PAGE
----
Sources: Grand Jury Expected To Consider Harvey Weinstein Allegations Next Week

Weinstein Reportedly Used 'Army Of Spies' To Silence Accusers

NEW YORK (CBSNewYork) — An explosive new report claims movie mogul Harvey Weinstein used a so-called “army of spies” to block the reporting of sexual misconduct allegations against him.

The report comes as law enforcement in New York takes steps to move forward with a grand jury process to consider an indictment.

Sources tell CBS2 a grand jury is expected to be impaneled next week, and will take several weeks.

In the fall of 2016, nearly a year before any allegations against Weinstein had surfaced, Weinstein allegedly initiated what The New Yorker calls a concerted effort to silence his accusers.

The magazine claims Weinstein enlisted the help of an “army of spies” to track actresses and journalists attempting to publicize allegations against him.

The article describes black-ops tactics to allegedly gather information. In one example, a private investigator posed as a women’s rights activist in a meeting with actress Rose McGowan.

McGowan would later accuse Weinstein of rape.

The New Yorker says that investigator was an employee of Black Cube, an investigative firm run largely by former Israeli intelligence officers. The work by Black Cube was allegedly run through one of Weinstein’s lawyers, high-powered attorney David Boies, who famously represented Al Gore in the 2000 Supreme Court election dispute.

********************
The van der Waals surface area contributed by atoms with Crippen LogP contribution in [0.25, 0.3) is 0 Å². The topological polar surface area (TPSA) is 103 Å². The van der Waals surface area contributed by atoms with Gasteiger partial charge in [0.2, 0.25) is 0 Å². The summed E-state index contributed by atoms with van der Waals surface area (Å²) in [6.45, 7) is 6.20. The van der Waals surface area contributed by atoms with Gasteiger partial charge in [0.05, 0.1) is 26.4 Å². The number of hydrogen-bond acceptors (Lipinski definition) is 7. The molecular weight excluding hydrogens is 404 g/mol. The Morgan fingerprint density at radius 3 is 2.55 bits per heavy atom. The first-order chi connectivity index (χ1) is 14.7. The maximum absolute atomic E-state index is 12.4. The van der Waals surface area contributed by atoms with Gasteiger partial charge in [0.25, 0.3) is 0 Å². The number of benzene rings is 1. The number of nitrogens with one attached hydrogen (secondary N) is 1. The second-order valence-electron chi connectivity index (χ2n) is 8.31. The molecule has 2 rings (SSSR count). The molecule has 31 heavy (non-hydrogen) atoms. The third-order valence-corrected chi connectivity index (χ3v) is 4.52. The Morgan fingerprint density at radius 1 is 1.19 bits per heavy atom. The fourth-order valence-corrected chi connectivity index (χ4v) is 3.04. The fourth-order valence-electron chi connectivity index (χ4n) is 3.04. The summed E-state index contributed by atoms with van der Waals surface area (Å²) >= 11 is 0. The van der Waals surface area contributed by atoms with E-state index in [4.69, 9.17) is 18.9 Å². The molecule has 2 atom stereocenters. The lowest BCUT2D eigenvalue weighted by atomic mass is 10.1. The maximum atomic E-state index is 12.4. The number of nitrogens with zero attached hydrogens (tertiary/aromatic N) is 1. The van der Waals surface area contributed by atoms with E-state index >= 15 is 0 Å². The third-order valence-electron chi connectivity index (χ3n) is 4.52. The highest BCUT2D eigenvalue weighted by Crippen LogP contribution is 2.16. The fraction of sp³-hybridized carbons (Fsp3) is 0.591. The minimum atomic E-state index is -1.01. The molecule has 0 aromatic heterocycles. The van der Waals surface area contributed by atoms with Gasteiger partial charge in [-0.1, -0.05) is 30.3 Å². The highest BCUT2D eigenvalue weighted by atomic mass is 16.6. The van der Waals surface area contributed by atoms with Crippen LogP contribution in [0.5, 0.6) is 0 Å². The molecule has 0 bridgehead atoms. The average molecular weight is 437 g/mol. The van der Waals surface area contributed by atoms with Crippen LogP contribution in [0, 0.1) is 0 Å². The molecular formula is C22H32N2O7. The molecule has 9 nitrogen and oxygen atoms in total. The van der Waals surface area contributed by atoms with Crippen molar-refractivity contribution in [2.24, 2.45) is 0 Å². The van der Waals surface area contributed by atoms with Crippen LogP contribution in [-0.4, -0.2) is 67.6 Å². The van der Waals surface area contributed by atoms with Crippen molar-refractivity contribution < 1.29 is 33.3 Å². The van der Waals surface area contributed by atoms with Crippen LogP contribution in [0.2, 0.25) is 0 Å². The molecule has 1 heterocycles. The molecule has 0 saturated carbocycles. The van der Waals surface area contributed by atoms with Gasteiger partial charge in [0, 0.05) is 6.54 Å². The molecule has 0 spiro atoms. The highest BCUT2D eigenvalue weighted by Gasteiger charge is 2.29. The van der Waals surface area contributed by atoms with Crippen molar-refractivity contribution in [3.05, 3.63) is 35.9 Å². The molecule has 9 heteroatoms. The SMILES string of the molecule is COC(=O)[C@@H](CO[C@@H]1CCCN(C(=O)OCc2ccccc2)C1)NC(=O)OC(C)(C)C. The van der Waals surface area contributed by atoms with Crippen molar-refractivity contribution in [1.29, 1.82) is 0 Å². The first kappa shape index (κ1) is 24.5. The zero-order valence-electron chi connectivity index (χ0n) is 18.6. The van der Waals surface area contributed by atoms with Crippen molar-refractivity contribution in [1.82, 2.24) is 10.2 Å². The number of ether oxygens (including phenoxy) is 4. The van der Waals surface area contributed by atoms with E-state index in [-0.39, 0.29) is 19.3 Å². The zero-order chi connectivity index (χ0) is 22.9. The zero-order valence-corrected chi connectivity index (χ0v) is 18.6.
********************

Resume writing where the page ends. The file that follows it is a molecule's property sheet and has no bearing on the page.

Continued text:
In a contract between Boies’ law firm and Black Cube, The New Yorker report says it directed Black Cube to help expose “…information that would stop the publication of a New York Times story about Weinstein’s abuses… .”

Over a year-long period, Weinstein’s team of investigators collected intelligence on dozens of people, including psychological profiles that The New Yorker says focused on personal or sexual histories.

According to the magazine, the goal of using the spies was to subvert and intimidate his accusers.

A spokesperson for Manhattan District Attorney Cy Vance said Tuesday his office is not commenting on the investigation or its timeline.

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